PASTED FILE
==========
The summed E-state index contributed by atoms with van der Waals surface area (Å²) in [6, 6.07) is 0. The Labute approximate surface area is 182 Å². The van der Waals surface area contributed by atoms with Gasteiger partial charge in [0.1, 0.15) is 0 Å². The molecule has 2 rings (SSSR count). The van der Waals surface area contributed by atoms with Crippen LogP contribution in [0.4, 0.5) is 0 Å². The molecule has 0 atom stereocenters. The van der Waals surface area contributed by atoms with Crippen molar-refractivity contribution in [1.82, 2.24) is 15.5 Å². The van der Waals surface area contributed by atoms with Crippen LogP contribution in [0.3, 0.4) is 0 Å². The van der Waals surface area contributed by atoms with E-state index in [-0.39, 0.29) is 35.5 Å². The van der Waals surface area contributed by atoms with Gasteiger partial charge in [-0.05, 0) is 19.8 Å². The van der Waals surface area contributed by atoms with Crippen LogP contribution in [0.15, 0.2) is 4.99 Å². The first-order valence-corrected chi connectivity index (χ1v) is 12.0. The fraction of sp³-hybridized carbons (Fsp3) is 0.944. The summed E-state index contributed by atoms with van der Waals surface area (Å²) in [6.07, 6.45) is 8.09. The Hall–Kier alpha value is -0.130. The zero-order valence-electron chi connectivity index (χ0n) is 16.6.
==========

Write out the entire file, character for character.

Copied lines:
The summed E-state index contributed by atoms with van der Waals surface area (Å²) in [6, 6.07) is 0. The Labute approximate surface area is 182 Å². The van der Waals surface area contributed by atoms with Gasteiger partial charge in [0.1, 0.15) is 0 Å². The molecule has 2 rings (SSSR count). The van der Waals surface area contributed by atoms with Crippen LogP contribution in [0.4, 0.5) is 0 Å². The molecule has 0 atom stereocenters. The van der Waals surface area contributed by atoms with Crippen molar-refractivity contribution in [1.82, 2.24) is 15.5 Å². The van der Waals surface area contributed by atoms with Crippen LogP contribution in [0.3, 0.4) is 0 Å². The van der Waals surface area contributed by atoms with E-state index in [-0.39, 0.29) is 35.5 Å². The van der Waals surface area contributed by atoms with Gasteiger partial charge in [-0.05, 0) is 19.8 Å². The van der Waals surface area contributed by atoms with Crippen LogP contribution in [0.15, 0.2) is 4.99 Å². The first-order valence-corrected chi connectivity index (χ1v) is 12.0. The fraction of sp³-hybridized carbons (Fsp3) is 0.944. The summed E-state index contributed by atoms with van der Waals surface area (Å²) in [6.07, 6.45) is 8.09. The Hall–Kier alpha value is -0.130. The zero-order valence-electron chi connectivity index (χ0n) is 16.6.